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Martha Marcy May Marlene
003.jpg Original Release: October 21, 2011 (United States)
Genre: Drama | Mystery | Thriller
Running time: 102 minutes
Directed by: Sean Durkin
Written by: Sean Durkin
Produced by: Daniel Bensi, Saunder Jurriaans
Distributed by: Fox Searchlight Pictures
Budget: $600,000
Box Office: $5.4 million

After not hearing from her in two years, Lucy receives a telephone call from her only sibling, younger Martha, who eventually accepts Lucy’s offer to come pick her up. Martha, who only mentions that she was living with a boyfriend in upstate New York, ends up staying with Lucy and her new husband, Ted, an architect, in their rented Connecticut lake-front recreational home. During her stay with them, Martha seems unfocused about what she will do with her life. She also displays inappropriate behavior, not matching anything resembling western convention. Lucy doesn’t press Martha on the root cause of the behavior because of their family history, and Lucy’s resulting want to provide unconditional support and love to her only family. Ted tolerates the behavior if only to keep Lucy happy. What Martha has not told them is that those two years she was renamed Marcy May and were spent with a cult, her behavior being what she was indoctrinated into as being what was done with that group. Situations with Lucy and Ted trigger those memories for Martha and resulting behavior. Even in her brainwashed state, Martha became to realize that certain actions by the cult were not what she knew to be right, and was able to escape from them. But as her time with Lucy and Ted progresses, Martha begins to lose track of what memories are real and what are phantom, which is exacerbated by her belief that the cult is after her. In her paranoid state, Martha becomes a risk not only to Lucy and Ted but to herself.

Cast & Characters

Elizabeth Olsen (Martha/Marcy May/”Marlene Lewis”), John Hawkes (Patrick), Sarah Paulson (Lucy), Hugh Dancy (Ted), Brady Corbet (Watts), Christopher Abbott (Max), Michael Chmiel (Scruffy man), Maria Dizzia (Katie), Julia Garner (Sarah), Louisa Krause (Zoe).

Production Photos


Production Notes

Sean Durkin started writing script of Martha Marcy May Marlene in 2007. When researching his script, Durkin read about what he calls “the big ones” of cults: Jonestown, the Manson family, the Unification Church of the United States and David Koresh. He realised he wanted to make something more experiential than political and downplayed the ideology and goals of the cult.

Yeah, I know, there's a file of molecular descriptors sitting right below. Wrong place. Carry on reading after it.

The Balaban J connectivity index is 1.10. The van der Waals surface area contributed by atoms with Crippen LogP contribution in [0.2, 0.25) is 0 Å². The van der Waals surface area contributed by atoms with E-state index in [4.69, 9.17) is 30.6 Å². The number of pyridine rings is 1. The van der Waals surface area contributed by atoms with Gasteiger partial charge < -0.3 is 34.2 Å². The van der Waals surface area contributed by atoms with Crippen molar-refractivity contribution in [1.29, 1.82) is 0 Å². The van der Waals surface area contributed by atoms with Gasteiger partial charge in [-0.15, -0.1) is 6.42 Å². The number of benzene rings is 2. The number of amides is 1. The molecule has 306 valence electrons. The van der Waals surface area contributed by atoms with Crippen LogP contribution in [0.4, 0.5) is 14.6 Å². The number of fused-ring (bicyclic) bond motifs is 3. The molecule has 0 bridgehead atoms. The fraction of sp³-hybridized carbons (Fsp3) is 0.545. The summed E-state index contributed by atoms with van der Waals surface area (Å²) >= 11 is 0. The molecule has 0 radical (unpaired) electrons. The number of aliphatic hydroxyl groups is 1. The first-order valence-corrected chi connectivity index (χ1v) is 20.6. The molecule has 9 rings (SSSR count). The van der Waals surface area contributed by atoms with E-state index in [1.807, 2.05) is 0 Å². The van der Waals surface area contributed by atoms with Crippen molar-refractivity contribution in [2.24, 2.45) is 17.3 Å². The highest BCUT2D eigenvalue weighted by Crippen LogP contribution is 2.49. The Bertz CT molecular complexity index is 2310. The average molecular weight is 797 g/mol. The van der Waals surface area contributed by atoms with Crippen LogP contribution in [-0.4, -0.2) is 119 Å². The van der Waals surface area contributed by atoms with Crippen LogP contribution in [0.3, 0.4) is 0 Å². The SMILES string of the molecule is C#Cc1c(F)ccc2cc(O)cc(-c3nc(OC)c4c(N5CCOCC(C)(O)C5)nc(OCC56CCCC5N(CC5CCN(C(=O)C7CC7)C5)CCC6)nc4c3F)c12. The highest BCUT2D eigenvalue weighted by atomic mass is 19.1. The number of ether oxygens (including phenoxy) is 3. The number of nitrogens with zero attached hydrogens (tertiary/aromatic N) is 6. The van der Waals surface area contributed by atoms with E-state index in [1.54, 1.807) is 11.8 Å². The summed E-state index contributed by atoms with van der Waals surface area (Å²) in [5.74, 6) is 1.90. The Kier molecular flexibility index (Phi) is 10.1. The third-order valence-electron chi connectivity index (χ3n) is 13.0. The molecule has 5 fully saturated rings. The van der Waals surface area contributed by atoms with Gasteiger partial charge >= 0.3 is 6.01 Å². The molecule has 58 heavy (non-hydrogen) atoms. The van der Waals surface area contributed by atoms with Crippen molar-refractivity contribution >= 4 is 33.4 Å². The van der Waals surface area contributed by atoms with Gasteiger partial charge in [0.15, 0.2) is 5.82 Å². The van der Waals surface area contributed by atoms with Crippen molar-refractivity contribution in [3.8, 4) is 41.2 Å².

While researching, Durkin became fascinated by how someone gets into the farm or commune or group, and made a short film of the name Mary Last Seen about it starring Brady Corbet, who plays cult recruiter Watts in both the short and feature films. Mary Last Seen won the award for best short film at the 2010 Cannes Film Festival Directors’ Fortnight. While Mary Last Seen was about how someone gets into the cult, Martha Marcy May Marlene was about what happens to someone when they get out of it. Durkin made the short to show the world Martha was in, and also with the intent to send it out with the script for Martha Marcy May Marlene to potential investors. Mary Last Seen was selected for the Sundance Film Festival, and Durkin was given a distribution deal with Fox Searchlight.

Durkin and DP Jody Lee Lipes were inspired by the films Rosemary’s Baby3 WomenKluteInteriors, and Margot at the Wedding. The look of the film was particularly inspired by the last film.


  • Sean Durkin was looking for an unknown actress to play the role of Martha, which was the only role auditions were held for. Elizabeth Olsen auditioned twice for the role of Martha, and had to begin filming only two weeks after winning the part.
  • Elizabeth Olsen and Sarah Paulson invented together some background for the sisters’ relationship. So every scene when they talked about their past, although it’s vague on the script and for the viewer, Olsen and Paulson knew exactly what Martha and Lucy are talking about.
  • Shot over 20 days.
  • There are several references to the work of singer-songwriter, Jackson C. Frank. John Hawkes plays “Marcy’s song” in the film, while “Marlene” is played over the credits. It can be assumed that John Hawkes’ character, Patrick, fabricated the names Marcy May and Marlene from these songs.

Release & Reception

Martha Marcy May Marlene premiered at the 2011 Sundance Film Festival in January, with Durkin winning the festival’s U.S. Directing Award for Best Drama. It also screened in the Un Certain Regard section at the 2011 Cannes Film Festival and at the 36th Toronto International Film Festival on September 11, 2011. The film received a limited release in the United States on October 21, 2011.

In its opening weekend in limited release, Martha Marcy May Marlene grossed $137,651 in the United States. 20th Century Fox Home Entertainment released Martha Marcy May Marlene on DVD and Blu-ray on February 21, 2012.

The film received highly positive reviews, with Olsen’s performance as the traumatized Martha met with critical acclaim; the film holds a 89% “fresh” rating on Rotten Tomatoes, with the consensus capsule stating, “Led by a mesmerizing debut performance from Elizabeth Olsen, Martha Marcy May Marlene is a distinctive, haunting psychological drama.” On Metacritic the film has a 76 out of 100 “Metascore”. Christy Lemire of the Associated Press named Martha Marcy May Marlene the best film of 2011. Roger Ebert gave the film three-and-a-half out of four stars, describing Olsen as “a genuine discovery … She has a wide range of emotions to deal with here, and in her first major role, she seems instinctively to know how to do that.” Ebert’s only major complaint was that the movie’s chronological shifts were “a shade too clever. In a serious film, there is no payoff for trickery.”